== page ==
There WAS an official Muppet fan club back during the Muppet Show days and it even published a newsletter, but that was a long time ago. I donít think anything like that exists now, and Iím not aware of plans to start one. The closest thing to that might be the Henson web pages.

What is the most fun thing to do in your job with The Jim Henson Company?

I think we do quality work with great attention to detail most of the time. Itís rare in show business for money not to dictate the bottom line and JHC still retains some of Jimís work ethic. As the company grows, I hope and pray that remains, because it is one of the big things that has made the Muppets unique in an industry presently inundated by puppets on television.

The most fun thing is being able to do good work with the people who are the best at what they do in the world, and itís an ever-growing group of people. Not just with The Jim Henson Company, but the celebrities we work with are first rate professionals. Itís a rare honor to work with true friends, and Iíve had the good fortune to do it now for twenty years.

What is the hardest thing to do in your job with JHC?

Probably achieving a balance between being at home and traveling. I love my home and my life at home and traveling is always an interruption of that. Still, itís nice to see the world, and itís great to see the effects of our work on millions of people. Without the travel, I wouldnít be a part of that, so I try to take it in stride. I sort of take home with me in my heart, and most of my closest friends are people who can take up where we left off.

How many skits have you recorded for Ernie on Sesame Street, since resuming the role as played by Jim Henson?

Iím not sure of the exact number ... maybe 15 or 20? Weíve recorded new ones every year for several years now, and there are twenty something years of Jim doing Ernie that is still in use.

How do you feel about your performance as Kermit?

Itís an unavoidable situation, isnít it? Whatís not good about it is that Jim isnít performing Kermit anymore. Thereís nothing anyone can do about that. Whatís good about it is that itís no longer a copy of Jimís character, although I believe it to be truthful and faithful to who Kermit was from within Jim. Kermit comes from me, from my heart, rather than simply my recollection of Jimís performance, although I usually have Jim in mind as I perform Kermit. Thatís important if Kermit is to be anything more than a corporate icon, like Mickey Mouse. It will always be my tribute to Jim and all that he taught me. Iím constantly thrilled and rewarded when I meet people, children and adults, who love Kermit and I get the gratification of seeing the elation on their faces as they meet him.

The last time I saw Jim, about a month before his death, my wife and I had dinner with him in Florida. At that dinner he told me he was frustrated that I really didnít have any major characters other than Rizzo in the main Muppet family of characters, since I was one of his main performers. We hadnít really done anything that gave me the opportunity to develop any other roles. He said that when he returned to New York one of his first priorities was going to be to find a major character for me ... I suppose he did.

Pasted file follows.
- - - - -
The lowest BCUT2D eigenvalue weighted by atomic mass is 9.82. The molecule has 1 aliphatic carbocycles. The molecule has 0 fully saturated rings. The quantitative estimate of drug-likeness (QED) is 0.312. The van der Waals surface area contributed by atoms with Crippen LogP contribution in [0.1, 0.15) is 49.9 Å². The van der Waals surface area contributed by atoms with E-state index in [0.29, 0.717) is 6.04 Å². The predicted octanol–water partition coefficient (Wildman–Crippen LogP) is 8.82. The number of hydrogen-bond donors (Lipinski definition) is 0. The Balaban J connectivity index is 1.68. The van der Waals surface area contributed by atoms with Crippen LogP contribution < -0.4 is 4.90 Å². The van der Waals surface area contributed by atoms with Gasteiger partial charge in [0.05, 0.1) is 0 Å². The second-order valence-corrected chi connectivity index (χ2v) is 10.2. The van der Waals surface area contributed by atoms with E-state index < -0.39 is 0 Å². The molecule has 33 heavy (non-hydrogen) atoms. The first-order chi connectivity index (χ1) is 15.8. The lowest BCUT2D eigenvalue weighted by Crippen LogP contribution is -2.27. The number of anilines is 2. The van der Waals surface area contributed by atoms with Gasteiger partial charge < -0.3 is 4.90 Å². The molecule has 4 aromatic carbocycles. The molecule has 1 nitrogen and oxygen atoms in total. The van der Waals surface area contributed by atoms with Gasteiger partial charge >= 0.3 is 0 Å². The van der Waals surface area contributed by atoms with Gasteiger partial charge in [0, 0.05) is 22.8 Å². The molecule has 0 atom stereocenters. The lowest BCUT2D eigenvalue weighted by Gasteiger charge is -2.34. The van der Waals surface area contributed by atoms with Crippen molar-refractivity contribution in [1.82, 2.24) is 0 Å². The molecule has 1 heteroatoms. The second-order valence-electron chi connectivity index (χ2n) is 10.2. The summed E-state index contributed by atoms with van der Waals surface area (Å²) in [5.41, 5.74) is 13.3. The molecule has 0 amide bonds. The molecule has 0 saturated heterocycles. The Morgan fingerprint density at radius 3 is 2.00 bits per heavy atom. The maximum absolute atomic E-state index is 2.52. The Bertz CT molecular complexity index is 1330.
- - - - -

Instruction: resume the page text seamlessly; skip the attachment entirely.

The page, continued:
Thanks for the interview, Steve!

Youíre very welcome, Gina!

INTERVIEW WITH STEVE WHITMIRE

June 1999

Did you do the voice for Magic Talking Kermit? This toy will be made by Tyco Toys for the Sesame Street 30th Anniversary.

Yes!

Did you do the voice for Sing Ďní Snore Ernie made by Tyco in 1997?

Yes!

Did you do the voice for the Applause Talking Kermit made in 1998?

Yes!

In press releases, it says that in the new film Muppets From Space, we will see that Gonzo has "family" from another planet? Is this "proof" that Gonzo is an alien too?

Well, I donít want to give away the ending entirely, but ... well ... kind of.

Will he be referred to as an "alien" instead of a "whatever" in all his other appearances?

I donít know - we havenít talked about it yet.

Or is it just a fictional movie plot?

Good question - I expect itís meant to be Gonzoís real life story.

Will there be any songs sung by the Muppets in Muppets From Space? Did you do any of them?

Hmm? ... I think itís all 70ís cover tunes, lots of "Funk" stuff, very "Muppety" music.

A lot of people want to know what, if any, movies will be done after Muppets From Space.

Is there anything you can tell us about that?

There are plans for many Muppet movies in the future. There is early talk about the next one being shot within the next year or so. There is no script yet, but one early direction for the film is to do "Muppet Haunted House" - but we donít know exactly what that will mean yet.

Are there any other Jim Henson Company or Sesame Street projects you are working on now?

Kermit will be the "spokesfrog" for the US Mintís 50 State Quarter campaign, in which the Mint will introduce 50 new quarters - one for each state - over the next 10 years. Check their website:

Are you going to the International Puppetry Festival in Seattle in August 1999?

Probably not - I expect Iíll be working during that time - Either way, I have to keep the time clear - just in case!

Thanks again Steve!

Interviews copyrighted 1998-1999. Reproduction in any media is expressly prohibited without written permission from the copyright holder.